Although I lived in Nashville until I was nearly 13, and spent major chunks of my summers there until I was 21, I’ve never really been much into country music. Typically, I find it both overly polished and overly simple. I tend to think that if you’re playing something simple, you had best play it like your hair is on fire — like you really mean it. I didn’t hear much of that in the “countrypolitan” sound of my youth, and I certainly don’t hear it on the radio when Mrs. M is listening to a country station. (Please note that this is in no way a comment on the performers as musicians — I can assure you that any “real” working musician has talent that I’ll never have. I tend to blame the fact that Nashville is a producers’ and songwriters’ town, and the combination results in what sounds to me as homogenized, lifeless music.)
There are a few exceptions, however. One, of course, was Johnny Cash, who could have made a toilet paper jingle sound like the most important thing you would ever hear. But it’s kind of a cliche to like Cash these days — I still do, and I did even in the pre-Rubin era, but my inner indie snob gets irked at having to share his coolness with hipsters who drink Pabst ironically. C’est la vie, I guess.
On the other hand, I still have Buck Owens, to whom I was listening this evening after a run to Real City to buy some springs for my kick drum pedal. Too many people only know his work from Hee-Haw (a side note: when I was a kid, my class toured the Channel 5 studios in Nashville, and I walked through the show’s original “cornfield.” Sic transit gloria cornpone.), and the fact that the Beatles covered “Act Naturally”, but even when I was a little kid, I knew there was something in his songs that had more vitality than the stuff that would play on WSIX-FM.
As I got older, I learned a little more about what made Owens’s “Bakersfield Sound” distinctive — the Fender Telecaster, the bright, treble-y mix designed for transistor AM radios, and perhaps most of all, the astonishing harmonies and guitar work of Don Rich, who may have been one of the great “secret weapons” of country music. But I think a key to what engaged me about both Johnny Cash and Buck Owens was the fact that they were willing to experiment musically and take chances. While everyone knows about Cash’s risk-taking, both musical and personal, I think a couple of fine examples of Owens’s willingness to break from the norm can be found in two of his hits from 1969.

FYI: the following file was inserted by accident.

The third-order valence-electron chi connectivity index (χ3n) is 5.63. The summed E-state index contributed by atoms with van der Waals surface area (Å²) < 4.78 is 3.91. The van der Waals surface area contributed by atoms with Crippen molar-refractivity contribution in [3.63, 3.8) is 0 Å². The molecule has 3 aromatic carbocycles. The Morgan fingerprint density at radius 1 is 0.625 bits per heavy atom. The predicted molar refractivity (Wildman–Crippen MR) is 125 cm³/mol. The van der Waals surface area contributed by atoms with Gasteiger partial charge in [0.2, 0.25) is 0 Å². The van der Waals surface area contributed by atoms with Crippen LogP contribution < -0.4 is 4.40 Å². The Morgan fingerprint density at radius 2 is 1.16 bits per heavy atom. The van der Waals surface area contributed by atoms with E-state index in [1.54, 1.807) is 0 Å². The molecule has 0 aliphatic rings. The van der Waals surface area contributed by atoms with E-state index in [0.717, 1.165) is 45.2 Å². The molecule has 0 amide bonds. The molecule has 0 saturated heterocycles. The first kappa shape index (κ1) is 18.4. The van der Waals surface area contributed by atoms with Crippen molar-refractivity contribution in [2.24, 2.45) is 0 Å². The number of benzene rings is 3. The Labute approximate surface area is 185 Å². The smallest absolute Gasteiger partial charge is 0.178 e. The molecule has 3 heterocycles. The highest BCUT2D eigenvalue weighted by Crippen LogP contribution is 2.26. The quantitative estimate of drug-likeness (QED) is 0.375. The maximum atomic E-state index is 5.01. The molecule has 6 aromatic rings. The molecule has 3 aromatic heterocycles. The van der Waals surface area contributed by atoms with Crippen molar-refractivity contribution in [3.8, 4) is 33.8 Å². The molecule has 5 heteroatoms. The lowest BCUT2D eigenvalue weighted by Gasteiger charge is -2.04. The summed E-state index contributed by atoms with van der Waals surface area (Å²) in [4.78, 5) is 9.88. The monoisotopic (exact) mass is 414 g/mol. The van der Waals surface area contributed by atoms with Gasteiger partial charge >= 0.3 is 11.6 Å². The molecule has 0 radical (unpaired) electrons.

Check the punked-out fuzztone guitar:
And in this one, the extra measures that just seem to pop up here and there add a certain tension to the song:
Folks, if you can’t dig this stuff, you need a better shovel.
It’s not like Buck’s obscure or anything — the musicians know, John Fogerty famously namechecked him, and the fact that the Beatles not only covered him, but reportedly had a standing order with Capitol for advance copies of his work should give him all the cred anyone would need, but it can sometimes be easy to overlook what he did when we’re deluged by the various soundalike stuff on contemporary country radio. One of the cool things about blogging is that I can remind us about this kind of thing from time to time.
And just for laughs, can you imagine what would happen if someone released a song like this one these days?